a tubular sidewall having upper and lower ends, the tubular sidewall upper end being generally perpendicular to the sidewall, the tubular sidewall lower end being between twenty and forty degrees of being parallel to the tubular sidewall upper end;
a rim at the tubular sidewall upper end extending outwardly from the diameter of the tubular sidewall; and
an engagable portion extending upwardly from the rim for attachment to a securing arm.
13. The system of claim 12, wherein the tubular sidewall lower end is about thirty degrees from being parallel to the tubular sidewall upper end.
14. The system of claim 13, further comprising a screwdriver, the screwdriver comprising:
a shaft having an end complementary to the upper ends of the respective screws for driving the screws, the shaft being hollow to allow passage of K-wire; and
a guide fixedly coupled to the shaft such that the guide and the shaft rotate in concert, the guide having a plurality of passageways configured to receive the first and second arms of the extension portions.
15. The system of claim 14, further wherein the screwdriver further comprises means for temporarily locking the guide to a respective extension portion.
16. A system for use in performing spinal surgery, the system comprising a rod, at least two threaded caps, and at least two screw assemblies, each screw assembly comprising:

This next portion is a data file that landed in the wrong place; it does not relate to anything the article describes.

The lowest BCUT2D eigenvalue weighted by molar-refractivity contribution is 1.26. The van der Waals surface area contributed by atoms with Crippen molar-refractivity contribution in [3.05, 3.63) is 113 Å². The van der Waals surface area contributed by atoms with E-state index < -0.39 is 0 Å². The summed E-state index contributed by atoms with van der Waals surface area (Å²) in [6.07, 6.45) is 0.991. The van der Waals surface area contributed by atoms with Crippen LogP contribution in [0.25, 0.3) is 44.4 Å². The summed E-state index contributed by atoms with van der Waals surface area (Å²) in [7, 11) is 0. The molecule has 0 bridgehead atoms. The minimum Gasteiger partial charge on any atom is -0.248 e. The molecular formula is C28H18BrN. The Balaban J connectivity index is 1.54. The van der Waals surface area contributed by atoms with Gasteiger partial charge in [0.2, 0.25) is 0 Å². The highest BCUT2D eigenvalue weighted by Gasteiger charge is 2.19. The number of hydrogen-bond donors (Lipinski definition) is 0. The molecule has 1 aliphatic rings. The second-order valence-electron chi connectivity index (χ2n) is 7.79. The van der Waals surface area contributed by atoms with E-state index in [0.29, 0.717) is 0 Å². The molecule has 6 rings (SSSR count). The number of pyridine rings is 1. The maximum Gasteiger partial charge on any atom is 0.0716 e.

a cannulated and threaded screw for threaded engagement in bone, the screw having a lower end and an upper end configured to be engaged by a driving tool;
a polyaxial head permanently fixed to the screw upper end in a ball-and-socket engagement, the polyaxial head having a receiving area for engaging the rod, the polyaxial head having a threaded area for receiving one of the caps after the rod is engaged in the receiving area such that the rod is sandwiched by the polyaxial head and the cap; and
an extension portion attached to the polyaxial head wherein movement of the extension portion causes the polyaxial head to move in concert, the extension portion having first and second arms configured to pass the rod therebetween and guide the rod to the polyaxial head receiving area, the extension portion having at least one point of weakness such that forcing the first and second arms away from one another causes the extension portion to divide at the point of weakness and separate the extension portion from the polyaxial head.
Description
    FIELD
  • [0001]